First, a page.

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Plant of the Month
Spleenwort - Growing Baby Ferns
Asplenium longissimum, also known as Spleenwort is a native of Singapore. It is from the same family as the Bird’s Nest Fern (Asplenium nidus), this fern has very long fronds that grow up to 2 m long. Its spores are arranged in a long and slightly curved pattern near the main vein. Mainly propagated via spores, this terrestrial fern can also grow vegetatively, by producing plantlets on its fronds. Look out for small bulb-like structures that appear on the upper surface of the tip of leaflets. As these bulbils grow, they will develop a root system and can then be separated into individual ferns! These ferns can be found in some parks in Singapore, like Woodlands Town Park East. Click on the button below to learn more.
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Animal of the Month
Green Crested Lizard
The striking Green Crested Lizard (Bronchocela cristatella) is native to Singapore, and was a common sight in the past. However, its recent declines have been attributed to the introduction of the more aggressive Changeable Lizard (Calotes versicolor), which was first seen in Singapore in the 1980's. The Changeable Lizard is now abundant in managed parks and gardens, while the Green Crested Lizard is seen mostly in primary and secondary forests.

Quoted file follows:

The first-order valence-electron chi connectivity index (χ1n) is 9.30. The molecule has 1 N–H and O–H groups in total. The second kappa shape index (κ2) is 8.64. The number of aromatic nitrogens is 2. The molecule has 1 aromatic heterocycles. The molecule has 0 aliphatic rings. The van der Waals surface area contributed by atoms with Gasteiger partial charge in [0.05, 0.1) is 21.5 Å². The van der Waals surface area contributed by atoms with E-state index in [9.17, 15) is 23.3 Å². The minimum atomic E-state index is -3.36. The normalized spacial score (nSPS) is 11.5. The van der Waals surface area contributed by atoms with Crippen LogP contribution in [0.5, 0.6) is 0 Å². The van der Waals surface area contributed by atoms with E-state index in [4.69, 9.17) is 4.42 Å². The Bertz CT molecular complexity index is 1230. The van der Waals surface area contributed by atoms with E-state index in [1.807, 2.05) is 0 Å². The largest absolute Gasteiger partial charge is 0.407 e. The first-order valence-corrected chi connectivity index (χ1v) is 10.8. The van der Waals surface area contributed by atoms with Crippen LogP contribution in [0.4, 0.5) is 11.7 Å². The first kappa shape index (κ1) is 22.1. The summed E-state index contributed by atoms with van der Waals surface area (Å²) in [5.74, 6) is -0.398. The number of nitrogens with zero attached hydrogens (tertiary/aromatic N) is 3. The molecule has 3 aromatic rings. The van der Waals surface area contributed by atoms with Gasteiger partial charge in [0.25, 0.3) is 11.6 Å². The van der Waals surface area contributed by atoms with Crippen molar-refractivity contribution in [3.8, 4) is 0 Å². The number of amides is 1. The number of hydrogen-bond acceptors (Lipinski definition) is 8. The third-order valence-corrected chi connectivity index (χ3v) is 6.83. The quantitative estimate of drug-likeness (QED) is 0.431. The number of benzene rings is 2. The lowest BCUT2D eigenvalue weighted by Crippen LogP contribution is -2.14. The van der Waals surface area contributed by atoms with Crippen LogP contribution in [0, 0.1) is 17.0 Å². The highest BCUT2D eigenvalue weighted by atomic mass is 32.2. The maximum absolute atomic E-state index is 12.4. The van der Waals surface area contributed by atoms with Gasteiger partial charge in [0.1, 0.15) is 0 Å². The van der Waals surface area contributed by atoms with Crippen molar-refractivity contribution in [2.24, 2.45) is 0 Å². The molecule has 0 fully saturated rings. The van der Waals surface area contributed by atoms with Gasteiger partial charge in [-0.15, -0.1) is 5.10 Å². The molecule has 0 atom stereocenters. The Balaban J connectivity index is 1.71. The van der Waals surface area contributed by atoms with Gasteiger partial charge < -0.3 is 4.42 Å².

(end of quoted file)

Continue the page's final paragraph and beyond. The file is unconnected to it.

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Did You Know?
Hong Kong Orchid Tree – Bauhinia blakeana
One of the loveliest blooms to ever inspire a regional flag would be those of the Hong Kong Orchid tree or Bauhinia blakeana, which appears on the flag of the Hong Kong Special Administrative Region (HKSAR). First discovered by a Catholic missionary in the woods of the Pok Fu Lam area in Hong Kong in 1880, this species was named for Sir Henry Blake, who governed the former British Colony from 1898-1903. A natural hybrid between Bauhinia variegata and Bauhinia purpurea, this species bears fragrant, rich magenta orchid-like blooms that attracts butterflies and bees. Similar to many hybrids, the Hong Kong Orchid bears sterile flowers and does not set fruit. As such, this species can only be propagated via cuttings or air layering. In fact, all the trees in cultivation are believed to have originated from a single plant that was cultivated in the botanic gardens in Hong Kong. A popular ornamental tree, it can be planted in gardens, parks or patios as it grows well in full sun, and is also drought-tolerant. To learn more about this plant, click on the button below.
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What's Up?
Fauna News
Flora News
First seeds grown on the Moon!
Farming on the Moon may not be a fantasy anymore, as Chinese astronomers have successfully germinated cotton seeds inside a sealed biosphere, on the surface of the moon. In the past, plants were all grown on the International Space Station, but never on the Moon. This marks an important milestone as the ability to grow plants on the Moon can help in long-term space missions.
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